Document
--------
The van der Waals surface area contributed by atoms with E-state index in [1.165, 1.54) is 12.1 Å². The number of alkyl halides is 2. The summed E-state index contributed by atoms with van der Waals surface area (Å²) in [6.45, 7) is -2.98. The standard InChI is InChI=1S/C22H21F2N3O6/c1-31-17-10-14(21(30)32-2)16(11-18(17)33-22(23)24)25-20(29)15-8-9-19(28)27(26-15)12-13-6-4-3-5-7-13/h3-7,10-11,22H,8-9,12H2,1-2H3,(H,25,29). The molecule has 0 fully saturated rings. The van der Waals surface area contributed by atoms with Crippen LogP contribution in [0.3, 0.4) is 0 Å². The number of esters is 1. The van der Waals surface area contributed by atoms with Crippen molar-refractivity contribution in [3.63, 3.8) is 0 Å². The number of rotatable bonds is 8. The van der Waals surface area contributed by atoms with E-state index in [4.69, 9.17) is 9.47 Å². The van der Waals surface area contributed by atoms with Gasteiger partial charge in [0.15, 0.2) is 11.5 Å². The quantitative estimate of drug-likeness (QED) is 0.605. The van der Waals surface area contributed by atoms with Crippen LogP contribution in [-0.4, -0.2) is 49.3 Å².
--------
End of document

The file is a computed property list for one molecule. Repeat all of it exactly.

The van der Waals surface area contributed by atoms with E-state index in [1.165, 1.54) is 12.1 Å². The number of alkyl halides is 2. The summed E-state index contributed by atoms with van der Waals surface area (Å²) in [6.45, 7) is -2.98. The standard InChI is InChI=1S/C22H21F2N3O6/c1-31-17-10-14(21(30)32-2)16(11-18(17)33-22(23)24)25-20(29)15-8-9-19(28)27(26-15)12-13-6-4-3-5-7-13/h3-7,10-11,22H,8-9,12H2,1-2H3,(H,25,29). The molecule has 0 fully saturated rings. The van der Waals surface area contributed by atoms with Crippen LogP contribution in [0.3, 0.4) is 0 Å². The number of esters is 1. The van der Waals surface area contributed by atoms with Crippen molar-refractivity contribution in [3.63, 3.8) is 0 Å². The number of rotatable bonds is 8. The van der Waals surface area contributed by atoms with E-state index in [4.69, 9.17) is 9.47 Å². The van der Waals surface area contributed by atoms with Gasteiger partial charge in [0.15, 0.2) is 11.5 Å². The quantitative estimate of drug-likeness (QED) is 0.605. The van der Waals surface area contributed by atoms with Crippen LogP contribution in [-0.4, -0.2) is 49.3 Å².